The Histology/Surgery Core provides the intellectual and physical environment in which Center Investigators, their trainees and support staff can learn and perform a variety of surgical and histological procedures. The Core will 1) Aims 1A, 2A: maintain existing shared facilities for animal surgery and histological processing, 2) Aims 1B, 2B: provide technical expertise and training in surgical techniques (both acute and chronic) and histological techniques for tissue processing of both peripheral and central auditory structures at the light- and electron-microscopic levels, 3) Aim 2D: continue to research improvements and refinements to histological and surgical methods, and 4) Aim 1E: assist with mouse husbandry in maintaining and propagating mutant lines. Some complex surgical techniques, such as preparation of the anesthetized cat for neurophysiological study, will be routinely offered as a technical service (Aims 1C, 1D). Some histological processing will be performed as a technical service, but only when task complexity and limited project scope make it inefficient to train the relevant group (Aim 2C). Facility maintenance will include 1) ordering of supplies, 2) preparation of stock solutions, 3) equipment repair, and 4) compliance with local and federal regulations. All research groups in the Center will benefit by the time saved in not duplicating these basic services. All investigators will also benefit from the repository of experience and expert advice the Core represents. First, significant time will be saved by offloading to Core personnel the task of training new students and new investigator-specific support staff. Second, Core expertise will enhance the research of all participants by 1) facilitating the incorporation of new techniques and 2) allowing them to use a wide range of techniques, each on a phasic basis, without having to maintain all the requisite skills within their own group. Core is staffed by one experienced individual with demonstrated expertise in all relevant areas, including animal surgery, immunohistpchemistry and a wide range of embedding and staining techniques for light- and electron-microscopic evaluation of peripheral and central auditory structures.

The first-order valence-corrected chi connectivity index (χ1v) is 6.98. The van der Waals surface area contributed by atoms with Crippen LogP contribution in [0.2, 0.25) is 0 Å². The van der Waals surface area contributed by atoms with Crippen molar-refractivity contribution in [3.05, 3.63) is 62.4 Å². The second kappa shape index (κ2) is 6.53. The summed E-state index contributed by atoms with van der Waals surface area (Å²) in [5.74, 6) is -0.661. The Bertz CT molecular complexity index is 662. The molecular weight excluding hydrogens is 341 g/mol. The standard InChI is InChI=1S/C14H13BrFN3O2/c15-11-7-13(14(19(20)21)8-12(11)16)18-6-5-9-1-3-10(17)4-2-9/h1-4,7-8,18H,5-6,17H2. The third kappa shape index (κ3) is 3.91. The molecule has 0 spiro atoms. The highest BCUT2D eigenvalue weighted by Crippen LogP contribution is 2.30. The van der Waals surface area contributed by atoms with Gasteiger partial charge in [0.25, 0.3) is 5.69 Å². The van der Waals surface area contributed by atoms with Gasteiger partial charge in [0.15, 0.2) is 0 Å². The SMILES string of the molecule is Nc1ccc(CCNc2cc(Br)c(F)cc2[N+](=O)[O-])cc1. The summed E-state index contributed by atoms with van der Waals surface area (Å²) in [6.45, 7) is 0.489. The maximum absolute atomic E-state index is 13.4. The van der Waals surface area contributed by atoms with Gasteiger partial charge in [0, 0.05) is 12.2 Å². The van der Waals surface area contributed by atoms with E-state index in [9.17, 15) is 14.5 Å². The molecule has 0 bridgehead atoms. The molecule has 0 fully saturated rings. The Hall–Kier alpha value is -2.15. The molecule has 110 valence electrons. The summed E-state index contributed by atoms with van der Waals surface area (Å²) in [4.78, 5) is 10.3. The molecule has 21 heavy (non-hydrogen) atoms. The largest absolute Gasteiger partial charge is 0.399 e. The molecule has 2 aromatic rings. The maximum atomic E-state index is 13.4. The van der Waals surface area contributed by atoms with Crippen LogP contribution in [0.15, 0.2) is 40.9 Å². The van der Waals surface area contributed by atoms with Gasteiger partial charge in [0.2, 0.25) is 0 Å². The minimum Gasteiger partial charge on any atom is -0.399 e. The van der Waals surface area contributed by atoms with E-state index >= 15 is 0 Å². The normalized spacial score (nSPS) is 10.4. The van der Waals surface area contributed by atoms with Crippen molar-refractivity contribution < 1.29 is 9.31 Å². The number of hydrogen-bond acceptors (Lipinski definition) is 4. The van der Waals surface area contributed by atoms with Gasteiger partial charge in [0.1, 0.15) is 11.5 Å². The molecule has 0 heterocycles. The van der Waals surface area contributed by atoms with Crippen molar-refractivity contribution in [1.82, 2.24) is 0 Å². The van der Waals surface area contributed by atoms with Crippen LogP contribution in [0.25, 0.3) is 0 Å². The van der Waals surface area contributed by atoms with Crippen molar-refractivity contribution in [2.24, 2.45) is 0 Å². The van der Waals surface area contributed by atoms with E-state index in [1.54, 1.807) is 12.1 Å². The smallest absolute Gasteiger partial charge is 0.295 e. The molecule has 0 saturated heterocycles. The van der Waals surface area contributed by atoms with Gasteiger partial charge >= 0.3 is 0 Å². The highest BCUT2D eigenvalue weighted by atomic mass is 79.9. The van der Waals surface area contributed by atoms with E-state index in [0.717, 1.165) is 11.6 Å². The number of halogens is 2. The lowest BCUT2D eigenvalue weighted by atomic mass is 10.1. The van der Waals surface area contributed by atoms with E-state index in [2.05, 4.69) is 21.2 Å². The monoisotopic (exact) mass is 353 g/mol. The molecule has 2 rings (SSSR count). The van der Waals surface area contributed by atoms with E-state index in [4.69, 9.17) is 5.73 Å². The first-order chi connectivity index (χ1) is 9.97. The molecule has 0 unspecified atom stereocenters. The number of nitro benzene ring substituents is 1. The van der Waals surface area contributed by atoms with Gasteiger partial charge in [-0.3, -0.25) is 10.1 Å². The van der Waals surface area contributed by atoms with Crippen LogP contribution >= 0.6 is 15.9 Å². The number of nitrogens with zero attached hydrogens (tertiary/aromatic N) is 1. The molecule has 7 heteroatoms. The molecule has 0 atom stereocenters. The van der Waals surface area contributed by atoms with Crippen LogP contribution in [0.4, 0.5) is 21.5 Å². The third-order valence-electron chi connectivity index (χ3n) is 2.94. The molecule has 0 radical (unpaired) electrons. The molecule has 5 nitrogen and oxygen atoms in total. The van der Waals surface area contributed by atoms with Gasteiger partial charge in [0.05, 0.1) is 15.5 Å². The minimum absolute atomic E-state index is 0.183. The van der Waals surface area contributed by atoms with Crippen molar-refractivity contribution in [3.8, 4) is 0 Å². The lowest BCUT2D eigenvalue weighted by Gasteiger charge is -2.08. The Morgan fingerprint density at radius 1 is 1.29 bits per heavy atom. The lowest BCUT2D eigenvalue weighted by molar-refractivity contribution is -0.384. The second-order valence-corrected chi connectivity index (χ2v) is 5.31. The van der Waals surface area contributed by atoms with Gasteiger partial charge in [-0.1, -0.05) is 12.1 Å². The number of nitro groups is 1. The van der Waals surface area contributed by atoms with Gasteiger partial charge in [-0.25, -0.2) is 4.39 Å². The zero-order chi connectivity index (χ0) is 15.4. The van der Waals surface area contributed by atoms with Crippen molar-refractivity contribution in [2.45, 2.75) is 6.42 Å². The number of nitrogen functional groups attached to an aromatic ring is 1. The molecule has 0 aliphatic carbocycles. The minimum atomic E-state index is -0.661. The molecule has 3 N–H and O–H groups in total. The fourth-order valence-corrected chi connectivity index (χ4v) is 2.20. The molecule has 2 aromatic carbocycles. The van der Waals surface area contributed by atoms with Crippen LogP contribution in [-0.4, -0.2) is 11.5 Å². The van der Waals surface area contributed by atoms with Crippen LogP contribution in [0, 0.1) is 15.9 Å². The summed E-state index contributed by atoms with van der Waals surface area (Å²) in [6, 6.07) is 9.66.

National Institute of Health (NIH)
National Institute on Deafness and Other Communication Disorders (NIDCD)
Center Core Grants (P30)
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Special Emphasis Panel (ZDC1)
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Massachusetts Eye and Ear Infirmary
United States
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